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Anthony and the Magic Picture Frame:

One Father's Gift to His Children

Becomes a Gift for All America's Children!

Twelve-year-old Anthony, of Seattle, Washington, claims that he traveled back in time by stepping through a magical picture frame on his bedroom wall. He claims he spent many years exploring America's past.

"I worked with Thomas Edison on the phonograph, the light bulb, and the motion picture camera,” says the young time-traveler. "I stood on the moon with Apollo 11 astronauts Neil Armstrong and Buzz Aldrin. I was on Normandy beach on D-Day."

John Curley and Jim Dever, hosts of Seattle's popular King 5 TV show, Evening Magazine, uncovered the secret behind Anthony's time-travel claim: It's all part of a new book by Seattle author Michael Class.

Class used advanced digital photography to place his twelve year-old son, Anthony, in the cockpit of the Spirit of St. Louis with Charles Lindbergh, on the moon with Neil Armstrong, in the laboratories of Thomas Edison and Jonas Salk, and on Normandy beach on D-Day. Father and son labored for nearly four years in their garage filled with props from an army surplus store; the Evening Magazine team saw the garage walls covered with blue bed sheets. The result of the photographic magic: It looks like Anthony really did meet Thomas Edison, Jonas Salk, FDR, Lou Gehrig, Charles Lindbergh, and Audie Murphy.

"I wanted to capture the interest of today's kids," says Class, "by turning American history into a grand time travel adventure." The book, Anthony and the Magic Picture Frame, is recommended for young adults, grade 6 to grade 12.


CLICK HERE to watch the Evening Magazine TV Show. See how the award-winning book was made! Get a sneak peek of the next book in the series.

The book is fun for kids, but Class designed the book to help parents, teachers, and homeschoolers, too. Years of meticulous research went into the book: Class spoke with relatives of famous scientists and inventors, Holocaust survivors, award-winning biographers, and others to ensure that the facts of the book were both accurate and vivid. Historical accuracy rules every page: even Anthony’s conversations with the people of the past are based on things they really said, all properly footnoted. Class also included built-in curriculum aids: recommendations for 461 books, 595 movies, 217 songs, and 155 places to visit, all keyed to the subjects of each chapter. The author’s Web site includes a fun final exam.

Anthony's adventures in American history come with a moral lesson, another facet of the book with strong appeal for parents. The chapter about Lindbergh’s flight is really about choosing one’s destiny. The story of Lou Gehrig is one of a virtuous life. The chapter about Thomas Edison is really about business and the benefits of hard work. The story of Apollo 11 is about wonder, taking risks, and courage. The story of Dr. Jonas Salk is really about dedicating one’s life to a higher purpose. When Anthony meets his immigrant great-grandfather at Ellis Island in 1907, it's really a story about what it means to be an American. Anthony’s observation of D-Day and the liberation of the death camps during the Holocaust is a testament to the reality of evil and the need to fight it.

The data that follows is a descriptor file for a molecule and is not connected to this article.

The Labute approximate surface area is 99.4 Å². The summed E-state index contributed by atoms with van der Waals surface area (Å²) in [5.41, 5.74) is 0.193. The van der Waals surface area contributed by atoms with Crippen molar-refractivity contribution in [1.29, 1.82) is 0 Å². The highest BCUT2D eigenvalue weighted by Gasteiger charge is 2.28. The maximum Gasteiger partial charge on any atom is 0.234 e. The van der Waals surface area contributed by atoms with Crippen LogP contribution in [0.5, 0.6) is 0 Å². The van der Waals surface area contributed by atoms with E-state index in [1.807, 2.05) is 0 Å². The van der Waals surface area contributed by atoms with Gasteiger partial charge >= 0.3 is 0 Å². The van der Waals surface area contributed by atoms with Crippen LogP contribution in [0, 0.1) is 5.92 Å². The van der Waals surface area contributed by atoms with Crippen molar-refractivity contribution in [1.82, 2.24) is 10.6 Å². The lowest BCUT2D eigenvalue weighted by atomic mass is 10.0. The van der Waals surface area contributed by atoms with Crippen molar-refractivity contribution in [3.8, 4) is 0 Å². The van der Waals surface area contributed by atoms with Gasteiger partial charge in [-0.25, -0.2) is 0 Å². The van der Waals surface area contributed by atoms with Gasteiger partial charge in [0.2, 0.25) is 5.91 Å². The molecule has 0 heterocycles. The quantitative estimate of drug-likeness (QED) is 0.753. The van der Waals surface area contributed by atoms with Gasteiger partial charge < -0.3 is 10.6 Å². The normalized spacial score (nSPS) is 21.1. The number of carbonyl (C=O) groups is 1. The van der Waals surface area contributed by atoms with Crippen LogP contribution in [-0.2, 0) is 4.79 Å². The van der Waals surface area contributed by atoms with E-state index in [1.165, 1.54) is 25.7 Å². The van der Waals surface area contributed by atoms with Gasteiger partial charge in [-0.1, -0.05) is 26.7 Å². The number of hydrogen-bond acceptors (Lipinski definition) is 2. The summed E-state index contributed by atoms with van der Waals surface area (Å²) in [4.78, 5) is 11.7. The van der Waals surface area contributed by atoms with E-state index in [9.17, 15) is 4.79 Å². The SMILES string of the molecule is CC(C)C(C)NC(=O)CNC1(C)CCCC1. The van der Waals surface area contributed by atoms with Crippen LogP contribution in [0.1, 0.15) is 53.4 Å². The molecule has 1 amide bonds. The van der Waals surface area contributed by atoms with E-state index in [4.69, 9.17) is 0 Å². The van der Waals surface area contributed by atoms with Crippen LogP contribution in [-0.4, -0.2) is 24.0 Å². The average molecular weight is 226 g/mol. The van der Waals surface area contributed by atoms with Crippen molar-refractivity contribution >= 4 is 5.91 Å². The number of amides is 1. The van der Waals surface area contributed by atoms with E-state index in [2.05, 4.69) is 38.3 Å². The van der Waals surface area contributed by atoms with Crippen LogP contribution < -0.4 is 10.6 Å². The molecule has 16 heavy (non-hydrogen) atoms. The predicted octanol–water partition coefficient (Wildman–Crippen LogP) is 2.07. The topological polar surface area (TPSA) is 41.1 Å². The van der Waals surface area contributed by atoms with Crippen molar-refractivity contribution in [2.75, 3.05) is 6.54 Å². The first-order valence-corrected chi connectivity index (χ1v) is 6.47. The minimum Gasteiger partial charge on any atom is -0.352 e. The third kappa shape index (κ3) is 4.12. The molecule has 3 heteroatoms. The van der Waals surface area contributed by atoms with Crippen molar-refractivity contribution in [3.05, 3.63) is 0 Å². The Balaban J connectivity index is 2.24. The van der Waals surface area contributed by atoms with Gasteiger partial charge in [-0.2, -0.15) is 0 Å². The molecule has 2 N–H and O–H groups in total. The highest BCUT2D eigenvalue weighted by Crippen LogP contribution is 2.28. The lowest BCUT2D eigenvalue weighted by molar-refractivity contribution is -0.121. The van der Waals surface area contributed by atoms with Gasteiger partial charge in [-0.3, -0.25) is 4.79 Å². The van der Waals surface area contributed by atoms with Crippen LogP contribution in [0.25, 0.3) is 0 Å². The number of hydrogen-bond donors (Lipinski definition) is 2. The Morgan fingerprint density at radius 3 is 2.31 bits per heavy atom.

The Evening Magazine TV crew got the scoop on plans for the second book in the Magic Picture Frame series. In the next book, Class intends to send his 16-year-old daughter, Angela, into American history to meet famous women and to see history from a young woman's perspective. Angela is a character in the first book, but she is not pictured.

"I am choosing the heroes I want to meet," says Angela. "So far, I've decided to meet Julliette Gordon Low, the founder of the Girl Scouts; Annie Oakley, the famous sharpshooter; Harriet Tubman, the operator of the Underground Railroad during the Civil War; Clara Barton, the founder of the American Red Cross; Bessie Coleman, America's first Black female pilot; Dorothea Lange, the famous documentary photographer of the Great Depression; Babe Dedrickson, the first woman to win three Olympic Gold Medals; and Jackie Cochran, the leader of the Women Air Service Pilots during World War II."

The second book, too, will emphasize important lessons from history.

“Whether or not you believe that Anthony really traveled into the past,” says Class jokingly, “the book’s message is an important one. History is not a bunch of boring names and dates. History is alive with adventure. History is full of moral lessons for today. Anthony learned that the heroes of the past have something important to tell us: that the purpose of life is to live a life of purpose, and doing the right thing always matters.”

Anthony and the Magic Picture Frame was named Outstanding Book of the Year by Independent Publisher (2006); awarded the Parent-to-Parent Adding Wisdom Award for Excellent Books (2007); is a celebrated winner of an iParenting Media Award for Excellent Products (2007), was named Reviewers Choice by Midwest Book Review (2006); and garnered Editor's Pick by Homefires: The Journal of Homeschooling Online (2006). Nationally syndicated talk-show host Michael Medved calls the book "entertaining and educational."

Apollo 11 astronaut Buzz Aldrin says "parents and teachers will appreciate the inspiring message this unique history book holds for America's next generation. I recommend this book to all young Americans, may they take us to the stars and beyond."

Watch the Magic Picture Frame video.